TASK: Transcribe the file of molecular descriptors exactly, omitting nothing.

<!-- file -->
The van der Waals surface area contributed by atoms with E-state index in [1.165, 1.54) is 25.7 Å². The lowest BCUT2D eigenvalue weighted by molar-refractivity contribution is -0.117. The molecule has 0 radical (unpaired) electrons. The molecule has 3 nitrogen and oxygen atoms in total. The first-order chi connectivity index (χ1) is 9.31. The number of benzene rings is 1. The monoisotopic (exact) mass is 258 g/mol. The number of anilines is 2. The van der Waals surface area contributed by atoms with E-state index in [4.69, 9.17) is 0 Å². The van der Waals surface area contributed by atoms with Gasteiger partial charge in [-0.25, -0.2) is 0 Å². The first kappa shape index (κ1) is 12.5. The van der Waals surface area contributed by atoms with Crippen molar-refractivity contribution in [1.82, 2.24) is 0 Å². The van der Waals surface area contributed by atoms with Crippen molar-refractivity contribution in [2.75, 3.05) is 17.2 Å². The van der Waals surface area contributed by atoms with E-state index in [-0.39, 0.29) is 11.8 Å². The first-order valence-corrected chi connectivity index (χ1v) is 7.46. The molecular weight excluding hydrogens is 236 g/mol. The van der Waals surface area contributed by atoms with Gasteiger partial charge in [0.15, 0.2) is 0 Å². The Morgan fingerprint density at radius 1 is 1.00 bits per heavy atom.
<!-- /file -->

The van der Waals surface area contributed by atoms with E-state index in [1.165, 1.54) is 25.7 Å². The lowest BCUT2D eigenvalue weighted by molar-refractivity contribution is -0.117. The molecule has 0 radical (unpaired) electrons. The molecule has 3 nitrogen and oxygen atoms in total. The first-order chi connectivity index (χ1) is 9.31. The number of benzene rings is 1. The monoisotopic (exact) mass is 258 g/mol. The number of anilines is 2. The van der Waals surface area contributed by atoms with E-state index in [4.69, 9.17) is 0 Å². The van der Waals surface area contributed by atoms with Gasteiger partial charge in [-0.25, -0.2) is 0 Å². The first kappa shape index (κ1) is 12.5. The van der Waals surface area contributed by atoms with Crippen molar-refractivity contribution in [1.82, 2.24) is 0 Å². The van der Waals surface area contributed by atoms with Crippen molar-refractivity contribution in [2.75, 3.05) is 17.2 Å². The van der Waals surface area contributed by atoms with E-state index in [-0.39, 0.29) is 11.8 Å². The first-order valence-corrected chi connectivity index (χ1v) is 7.46. The molecular weight excluding hydrogens is 236 g/mol. The van der Waals surface area contributed by atoms with Gasteiger partial charge in [0.15, 0.2) is 0 Å². The Morgan fingerprint density at radius 1 is 1.00 bits per heavy atom.